The point of Wild Fro is, indeed, to share the joy. On weekends, Pearl invites street-lugers and potential street-lugers to ride a 2-1/2-mile downhill stretch of open road just off of Highway 152. Pearl's family -- children, nieces, nephews, and their children -- handles the paperwork and passes out Cokes, water, and pretzels so Pearl can spend time teaching newcomers how to ride.

Pearl gives instruction on the only permitted recreational street-luge road in the United States. Of course, that doesn't mean there aren't cars on the road, or rattlesnakes ...

"Or deer," says 35-year-old Brian Kiggins, having just soared down Dinosaur Point Road on a butt-board, a classic street-luge shaped like a very large skateboard.

"I almost hit a fawn," says Kiggins with a flushed grin. "It jumped across the road about three feet away from me. It freaked my ass out!"

More than 20 lugers are gathered in the parking lot, including a slew of Red Bull competitors, two newbie lugers whom Pearl trained only last week, and Darren A. Lott.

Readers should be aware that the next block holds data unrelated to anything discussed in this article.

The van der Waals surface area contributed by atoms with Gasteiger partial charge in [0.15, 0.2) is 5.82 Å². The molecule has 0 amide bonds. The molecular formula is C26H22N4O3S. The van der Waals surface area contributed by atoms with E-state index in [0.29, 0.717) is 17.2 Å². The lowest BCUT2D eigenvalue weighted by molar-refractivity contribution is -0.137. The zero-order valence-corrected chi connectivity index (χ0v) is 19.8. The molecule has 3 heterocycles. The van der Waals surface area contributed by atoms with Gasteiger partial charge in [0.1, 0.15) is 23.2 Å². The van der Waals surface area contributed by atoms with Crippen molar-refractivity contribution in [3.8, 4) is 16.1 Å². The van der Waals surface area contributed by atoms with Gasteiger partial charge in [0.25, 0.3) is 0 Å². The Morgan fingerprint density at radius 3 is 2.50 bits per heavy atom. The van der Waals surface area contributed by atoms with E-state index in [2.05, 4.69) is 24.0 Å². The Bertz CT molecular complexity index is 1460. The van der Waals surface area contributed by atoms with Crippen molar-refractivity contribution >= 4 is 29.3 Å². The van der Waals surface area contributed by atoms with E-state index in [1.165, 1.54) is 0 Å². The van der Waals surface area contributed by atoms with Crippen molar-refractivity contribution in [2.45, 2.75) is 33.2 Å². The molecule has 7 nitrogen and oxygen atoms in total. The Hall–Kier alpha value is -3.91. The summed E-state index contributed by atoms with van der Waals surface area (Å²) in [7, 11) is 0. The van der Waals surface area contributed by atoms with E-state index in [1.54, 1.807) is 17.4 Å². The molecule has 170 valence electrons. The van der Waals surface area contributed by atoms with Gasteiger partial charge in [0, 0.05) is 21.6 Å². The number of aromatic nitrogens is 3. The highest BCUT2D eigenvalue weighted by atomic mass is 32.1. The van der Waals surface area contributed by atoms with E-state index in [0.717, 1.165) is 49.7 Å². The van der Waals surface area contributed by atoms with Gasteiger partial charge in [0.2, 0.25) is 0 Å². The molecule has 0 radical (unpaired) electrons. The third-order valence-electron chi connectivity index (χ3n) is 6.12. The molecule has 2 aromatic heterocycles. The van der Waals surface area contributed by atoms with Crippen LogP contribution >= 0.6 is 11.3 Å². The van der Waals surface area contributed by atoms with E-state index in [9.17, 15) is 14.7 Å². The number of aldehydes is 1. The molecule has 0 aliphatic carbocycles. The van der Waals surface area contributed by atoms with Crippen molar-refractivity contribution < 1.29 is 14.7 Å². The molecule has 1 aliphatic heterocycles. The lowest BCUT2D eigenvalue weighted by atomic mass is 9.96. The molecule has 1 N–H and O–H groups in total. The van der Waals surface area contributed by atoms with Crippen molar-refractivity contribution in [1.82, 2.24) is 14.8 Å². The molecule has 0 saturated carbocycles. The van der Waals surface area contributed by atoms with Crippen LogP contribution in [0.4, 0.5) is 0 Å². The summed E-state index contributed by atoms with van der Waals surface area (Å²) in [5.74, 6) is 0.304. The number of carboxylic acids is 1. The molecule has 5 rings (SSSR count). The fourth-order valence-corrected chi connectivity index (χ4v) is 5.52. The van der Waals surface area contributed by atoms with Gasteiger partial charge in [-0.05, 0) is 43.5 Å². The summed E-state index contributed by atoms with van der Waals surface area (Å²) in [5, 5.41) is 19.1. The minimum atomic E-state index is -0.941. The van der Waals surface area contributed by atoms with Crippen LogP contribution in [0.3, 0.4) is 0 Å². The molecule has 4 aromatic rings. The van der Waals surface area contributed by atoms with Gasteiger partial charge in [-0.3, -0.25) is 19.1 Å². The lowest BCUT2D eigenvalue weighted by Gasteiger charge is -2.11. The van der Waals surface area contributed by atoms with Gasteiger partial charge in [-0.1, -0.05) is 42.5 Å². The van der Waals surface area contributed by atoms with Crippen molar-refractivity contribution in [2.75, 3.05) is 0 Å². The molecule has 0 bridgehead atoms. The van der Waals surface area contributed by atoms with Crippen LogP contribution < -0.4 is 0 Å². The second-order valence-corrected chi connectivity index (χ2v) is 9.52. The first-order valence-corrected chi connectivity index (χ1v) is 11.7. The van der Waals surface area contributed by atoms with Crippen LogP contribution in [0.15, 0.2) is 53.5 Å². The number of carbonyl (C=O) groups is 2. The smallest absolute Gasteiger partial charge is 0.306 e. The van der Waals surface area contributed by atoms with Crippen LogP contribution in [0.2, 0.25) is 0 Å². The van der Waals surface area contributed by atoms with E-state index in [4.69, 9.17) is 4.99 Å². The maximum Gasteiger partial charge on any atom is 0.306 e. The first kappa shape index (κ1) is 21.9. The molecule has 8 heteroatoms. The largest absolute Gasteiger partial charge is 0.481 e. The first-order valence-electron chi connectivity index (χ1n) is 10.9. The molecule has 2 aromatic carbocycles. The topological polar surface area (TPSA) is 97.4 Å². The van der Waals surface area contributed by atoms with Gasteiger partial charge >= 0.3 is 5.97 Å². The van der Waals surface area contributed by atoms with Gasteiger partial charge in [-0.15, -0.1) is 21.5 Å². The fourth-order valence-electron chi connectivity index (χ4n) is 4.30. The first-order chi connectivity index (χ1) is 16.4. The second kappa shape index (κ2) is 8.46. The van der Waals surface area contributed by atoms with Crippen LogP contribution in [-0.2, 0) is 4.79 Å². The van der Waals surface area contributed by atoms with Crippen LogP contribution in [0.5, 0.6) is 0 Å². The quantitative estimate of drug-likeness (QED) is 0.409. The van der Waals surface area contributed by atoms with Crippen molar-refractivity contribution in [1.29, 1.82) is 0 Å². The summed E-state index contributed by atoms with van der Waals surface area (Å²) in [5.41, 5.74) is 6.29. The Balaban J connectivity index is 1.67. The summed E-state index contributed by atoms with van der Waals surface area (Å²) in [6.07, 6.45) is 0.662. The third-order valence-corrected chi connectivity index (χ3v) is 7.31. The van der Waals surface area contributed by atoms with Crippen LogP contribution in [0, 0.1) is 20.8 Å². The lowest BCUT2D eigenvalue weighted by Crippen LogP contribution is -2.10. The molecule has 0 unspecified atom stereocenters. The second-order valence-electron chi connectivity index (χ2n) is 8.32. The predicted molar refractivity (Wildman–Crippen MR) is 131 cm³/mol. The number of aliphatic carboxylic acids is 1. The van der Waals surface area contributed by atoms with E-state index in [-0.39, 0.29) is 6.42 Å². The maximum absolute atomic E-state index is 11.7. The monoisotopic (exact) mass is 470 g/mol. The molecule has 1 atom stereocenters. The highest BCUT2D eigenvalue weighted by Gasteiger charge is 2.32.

"Pearl's like the rest of us," says Pete Love, a world-class competitor from London. "He loves the sport so he's trying to figure out ways to get other people involved. It's great." As is the route, which Love describes as "very American."

"It's very fast," says Love, "with sweeping turns that don't require much braking. You just have to stay smooth and loose and take advantage of the aerodynamics. It's very nice."

During time trials someone breaks 75 miles per hour. It's not even close to a record, but it makes one of the younger riders hungry.

"Let's race!" he says.

"I raced yesterday," says Kiggins. "And we'll both race next week. Let's just ride. I just want to ride. Take it easy."

"I'm the future of this sport," says the 17-year-old buck. "What do you have? Maybe three years left. I've got 20."

Kiggins shrugs and says, "It's true: If you live out your natural life, you'll be riding long after I'm dead. Better to be safe, live long, and ride again."

Behind the pack of athletes, Steve Pearl runs alongside his 9-year-old grand-nephew, who is lying on a yellow luge wearing a bright red crash helmet and laughing.

"Isn't it fun?" asks Pearl. "Isn't it fun?"

Folks interested in street luge can call Steve Pearl at 1-866-584-3888.

About The Author

Silke Tudor